Is Your House An Asset Or A Liability?

Where to start with this one – lets start with a few of the folks I’ve seen post on it already – Flexo, LazyMan, Jim, Matthew, Smith Financial Place, MyMoneyBlog, Associated Content, FreeMoneyFinance, Canadian Capitalist, MoneyMonk, Crazy Engineer, Yahoo!, Watson Inc, Project Senso, Google Forum, just to name a few.

Let me precursor this with the fact that I bought my first condo in 2005 for 112k and sold it 1 year later for 175k (Yea, yea, I paid capital gains, but still made 40k in real cash and NEEDED to get out of the small house with the second kid on the way).  Any way you slice that it is an increase in the asset column. 

I too read R. Kiyosaki’s book and was excited at first in digging in to it, but towards the end it found myself curious as to where the meat of the book went. Anyway, yea, he mentions it is a liability, and I agree with him 50% of the way. My belief is that the house itself is an asset, and the mortgage a liability. Could I put that $3200 per month towards something else giving me more return on my investment? Probably. But how do you determine the value?

It’s a real downer when I look up at my Progress Bar in the upper right corner of my page showing I still have a hefty wall to climb to reach the 1MIL mark. I am only at 5.29% today because I have incorporated my home mortgage in on the balance sheet as a liability, because, technically the MORTGAGE is a liability in my opinion. However, how do I compensate for the asset part of it? How do I include the VALUE of the house? Well, here is my new hypothesis to solving the debate:
1. I’m going to log in to all the major players in the “house value” webrings:

2. Then I’m going to take the average of each of them, throwing out the highest and lowest prices to get a better average.
3. Next I’ll take that number and subtract the mortgage payment that I still owe, showing my appreciation.
4. I can then take the total mortgage payments I’ve made that year and assess a value to what I’m getting for my 40k per year I’ve put INTO the house.
5. Rebalance that number into my Net worth statement –

It’ll certainly make the progress bar look a bit healthier.  I’ve been thinking of how I could leverage the MORTGAGE vs. the HOUSE.  They both should be accounted for, but how.  Everyone does it differently and this is going to be my solution to the problem.  Sound like a plan? Feasible? We’ll see!

Filed Under: adviceHouseReal Estate

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  • I always thought that equity in your house was the asset, and the mortgage, unpaid balance is liability. That’s how I calculate our net worth.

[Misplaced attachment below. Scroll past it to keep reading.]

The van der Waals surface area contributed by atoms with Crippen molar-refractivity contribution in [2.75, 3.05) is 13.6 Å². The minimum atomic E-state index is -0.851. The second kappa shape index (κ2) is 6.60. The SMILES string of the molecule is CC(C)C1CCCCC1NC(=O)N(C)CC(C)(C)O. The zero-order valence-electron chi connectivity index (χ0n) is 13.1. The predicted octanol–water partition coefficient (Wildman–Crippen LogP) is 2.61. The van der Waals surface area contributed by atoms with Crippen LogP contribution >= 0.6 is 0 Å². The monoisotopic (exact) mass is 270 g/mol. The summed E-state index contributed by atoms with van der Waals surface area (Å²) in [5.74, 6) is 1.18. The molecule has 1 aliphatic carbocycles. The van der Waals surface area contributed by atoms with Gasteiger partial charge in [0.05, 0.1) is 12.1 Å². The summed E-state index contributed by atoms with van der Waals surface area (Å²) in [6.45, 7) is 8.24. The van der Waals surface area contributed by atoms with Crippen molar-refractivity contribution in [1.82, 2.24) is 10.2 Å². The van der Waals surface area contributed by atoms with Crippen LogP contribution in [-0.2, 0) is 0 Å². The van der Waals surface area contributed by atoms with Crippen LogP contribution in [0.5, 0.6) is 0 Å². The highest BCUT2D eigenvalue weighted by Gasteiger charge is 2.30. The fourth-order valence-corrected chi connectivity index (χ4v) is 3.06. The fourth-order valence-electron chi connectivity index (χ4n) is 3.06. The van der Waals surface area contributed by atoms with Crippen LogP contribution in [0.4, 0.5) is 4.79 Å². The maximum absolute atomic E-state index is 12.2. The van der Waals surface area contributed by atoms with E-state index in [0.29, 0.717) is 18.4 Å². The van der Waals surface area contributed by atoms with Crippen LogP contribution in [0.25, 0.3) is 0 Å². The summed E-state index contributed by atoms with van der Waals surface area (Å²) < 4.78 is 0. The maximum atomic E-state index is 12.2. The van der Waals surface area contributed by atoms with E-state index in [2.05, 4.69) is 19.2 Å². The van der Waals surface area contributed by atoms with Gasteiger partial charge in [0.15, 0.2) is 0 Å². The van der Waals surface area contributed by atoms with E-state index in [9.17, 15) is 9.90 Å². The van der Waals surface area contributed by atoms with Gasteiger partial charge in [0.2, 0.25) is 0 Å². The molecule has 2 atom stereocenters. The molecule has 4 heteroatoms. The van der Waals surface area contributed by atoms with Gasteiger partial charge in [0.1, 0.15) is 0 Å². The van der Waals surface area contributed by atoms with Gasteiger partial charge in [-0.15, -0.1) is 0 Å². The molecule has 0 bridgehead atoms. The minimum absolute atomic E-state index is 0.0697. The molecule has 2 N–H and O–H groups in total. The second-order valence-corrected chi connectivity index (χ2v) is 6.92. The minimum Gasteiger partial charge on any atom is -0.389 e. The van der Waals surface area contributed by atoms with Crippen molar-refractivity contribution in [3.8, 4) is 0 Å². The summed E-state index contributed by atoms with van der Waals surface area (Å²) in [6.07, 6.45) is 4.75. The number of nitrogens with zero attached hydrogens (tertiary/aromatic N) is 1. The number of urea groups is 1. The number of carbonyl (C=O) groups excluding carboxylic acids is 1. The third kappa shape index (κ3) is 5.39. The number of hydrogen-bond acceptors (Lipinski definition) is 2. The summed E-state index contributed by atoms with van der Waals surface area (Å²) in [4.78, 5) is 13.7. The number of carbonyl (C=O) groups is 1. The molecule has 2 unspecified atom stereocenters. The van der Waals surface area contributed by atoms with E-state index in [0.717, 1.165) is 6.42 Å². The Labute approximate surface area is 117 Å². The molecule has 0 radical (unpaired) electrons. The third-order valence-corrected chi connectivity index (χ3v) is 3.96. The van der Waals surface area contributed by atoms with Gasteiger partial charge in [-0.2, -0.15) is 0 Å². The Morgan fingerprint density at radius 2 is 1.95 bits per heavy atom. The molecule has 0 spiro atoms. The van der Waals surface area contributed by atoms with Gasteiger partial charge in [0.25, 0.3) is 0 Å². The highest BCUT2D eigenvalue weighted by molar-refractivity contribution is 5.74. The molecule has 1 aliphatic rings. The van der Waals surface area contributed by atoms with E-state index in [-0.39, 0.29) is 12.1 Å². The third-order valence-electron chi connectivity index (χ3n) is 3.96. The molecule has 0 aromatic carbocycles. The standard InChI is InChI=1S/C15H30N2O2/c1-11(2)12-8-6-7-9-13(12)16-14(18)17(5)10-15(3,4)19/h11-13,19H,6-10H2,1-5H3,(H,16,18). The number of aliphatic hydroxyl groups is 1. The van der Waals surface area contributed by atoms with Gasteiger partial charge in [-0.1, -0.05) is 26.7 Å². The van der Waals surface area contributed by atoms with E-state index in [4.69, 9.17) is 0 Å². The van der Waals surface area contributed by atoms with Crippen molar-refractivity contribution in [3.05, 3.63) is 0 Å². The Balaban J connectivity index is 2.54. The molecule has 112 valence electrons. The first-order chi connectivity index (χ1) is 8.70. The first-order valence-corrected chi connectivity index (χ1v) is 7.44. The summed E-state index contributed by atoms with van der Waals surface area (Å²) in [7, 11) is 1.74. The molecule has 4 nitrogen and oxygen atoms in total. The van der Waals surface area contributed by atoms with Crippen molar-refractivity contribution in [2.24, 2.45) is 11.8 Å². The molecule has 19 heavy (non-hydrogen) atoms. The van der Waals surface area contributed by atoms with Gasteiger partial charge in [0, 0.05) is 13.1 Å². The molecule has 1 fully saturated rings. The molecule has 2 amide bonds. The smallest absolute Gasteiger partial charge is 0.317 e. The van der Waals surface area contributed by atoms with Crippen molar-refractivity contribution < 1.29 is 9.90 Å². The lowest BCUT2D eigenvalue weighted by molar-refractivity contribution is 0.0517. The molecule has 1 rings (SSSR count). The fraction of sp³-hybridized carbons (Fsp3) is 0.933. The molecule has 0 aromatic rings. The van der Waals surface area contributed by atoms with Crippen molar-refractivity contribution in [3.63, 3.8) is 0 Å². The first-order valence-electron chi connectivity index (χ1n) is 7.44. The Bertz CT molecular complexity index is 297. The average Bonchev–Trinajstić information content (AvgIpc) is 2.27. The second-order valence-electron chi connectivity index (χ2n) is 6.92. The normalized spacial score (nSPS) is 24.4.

• hank

    Hey Digerati – yea, everyone seems to have their own way to calculate it; but when you think about it, it leverages out on the balance sheet the same way, and I figure if you’re saying your house is only worth what you paid for it, then you’re cutting a few bucks out of your asset column, but yes, on my balance sheet post it shows the same thing you’re talking about. Thanks for the comment – nice blog yourself. 🙂

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  • Jack

    You’re not taking into account on your balance sheet the interest you’ve paid on the mortgage or all the upkeep costs, which is money down the drain. Unless you plan on moving into a smaller house every year or so, selling the house you’ve been living in, and making significant gains, a house is a liability, any way you cut it.

    I’ve never met anyone who makes a consistant profit from selling the homes in which they live. There are moving costs, capital gains, the pain in the ass of moving, etc. Also, if you move into a comparable house in a comparable neighborhood, you’re not going to see any profit because ALL the houses’ prices will have increased. You would have to constantly downgrade to see any real profit.

    In short, people who flip houses for profit don’t live in them. A house is only an asset if you’re renting it out or flipping it.

    I read an interesting article on why renting is better than buying, and I think there’s a lot to be said for it, especially if you can get certain utilities for free. You’re not paying for any upkeep or for property taxes. The simple fact that a case can be made for renting shows that your home is not an assett.

  • Hank – First, Kiyosaki is a financial nut job who is all about selling books and seminars and not, as you aptly put it, putting finance meat on the bone. Forget him.

    A house is indeed a balance sheet asset, with a current value on the asset side (your method is what I use) and the mortgage balance on the liability side. Very simple. If you want to get more accurate, deduct transactional selling costs from the valuation.

    There are two other ways of valuing the house that I can think of. If you are retired and not in an emotional position to ever sell the house you live in, you can determine the value based on a reverse mortgage cash flow calculation. Or, you can place a monthly value on the shelter services that the house provides and then capitalize it.
    .-= Mr. ToughMoneyLove´s last blog ..Does Las Vegas Deserve a Recovery? =-.

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  • Roach L

    Basically it is whether we can afford it or not. If we buy a house that we can’t afford then it becomes a big liability.